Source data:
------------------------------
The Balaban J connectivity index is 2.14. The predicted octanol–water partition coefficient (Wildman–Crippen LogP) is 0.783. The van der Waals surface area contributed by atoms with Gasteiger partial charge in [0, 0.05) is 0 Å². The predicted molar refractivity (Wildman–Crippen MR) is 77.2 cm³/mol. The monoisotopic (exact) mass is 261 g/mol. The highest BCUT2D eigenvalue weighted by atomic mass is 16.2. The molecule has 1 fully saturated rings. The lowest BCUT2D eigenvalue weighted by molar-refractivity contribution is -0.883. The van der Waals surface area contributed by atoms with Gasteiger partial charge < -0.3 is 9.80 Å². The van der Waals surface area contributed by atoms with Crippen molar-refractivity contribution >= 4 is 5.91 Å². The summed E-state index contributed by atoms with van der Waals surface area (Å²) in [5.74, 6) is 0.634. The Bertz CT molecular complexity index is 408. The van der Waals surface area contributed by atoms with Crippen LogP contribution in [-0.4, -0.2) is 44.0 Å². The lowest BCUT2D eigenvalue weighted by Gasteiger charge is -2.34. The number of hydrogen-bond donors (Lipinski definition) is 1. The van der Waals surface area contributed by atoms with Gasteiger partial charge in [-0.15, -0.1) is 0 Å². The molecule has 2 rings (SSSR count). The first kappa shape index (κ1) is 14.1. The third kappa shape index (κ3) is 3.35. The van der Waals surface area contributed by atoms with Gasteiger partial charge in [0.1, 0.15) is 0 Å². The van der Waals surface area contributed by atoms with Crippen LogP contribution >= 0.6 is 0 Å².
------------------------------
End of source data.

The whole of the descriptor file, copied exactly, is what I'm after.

The Balaban J connectivity index is 2.14. The predicted octanol–water partition coefficient (Wildman–Crippen LogP) is 0.783. The van der Waals surface area contributed by atoms with Gasteiger partial charge in [0, 0.05) is 0 Å². The predicted molar refractivity (Wildman–Crippen MR) is 77.2 cm³/mol. The monoisotopic (exact) mass is 261 g/mol. The highest BCUT2D eigenvalue weighted by atomic mass is 16.2. The molecule has 1 fully saturated rings. The lowest BCUT2D eigenvalue weighted by molar-refractivity contribution is -0.883. The van der Waals surface area contributed by atoms with Gasteiger partial charge < -0.3 is 9.80 Å². The van der Waals surface area contributed by atoms with Crippen molar-refractivity contribution >= 4 is 5.91 Å². The summed E-state index contributed by atoms with van der Waals surface area (Å²) in [5.74, 6) is 0.634. The Bertz CT molecular complexity index is 408. The van der Waals surface area contributed by atoms with Crippen LogP contribution in [-0.4, -0.2) is 44.0 Å². The lowest BCUT2D eigenvalue weighted by Gasteiger charge is -2.34. The number of hydrogen-bond donors (Lipinski definition) is 1. The van der Waals surface area contributed by atoms with Gasteiger partial charge in [-0.15, -0.1) is 0 Å². The molecule has 2 rings (SSSR count). The first kappa shape index (κ1) is 14.1. The third kappa shape index (κ3) is 3.35. The van der Waals surface area contributed by atoms with Gasteiger partial charge in [0.1, 0.15) is 0 Å². The van der Waals surface area contributed by atoms with Crippen LogP contribution >= 0.6 is 0 Å².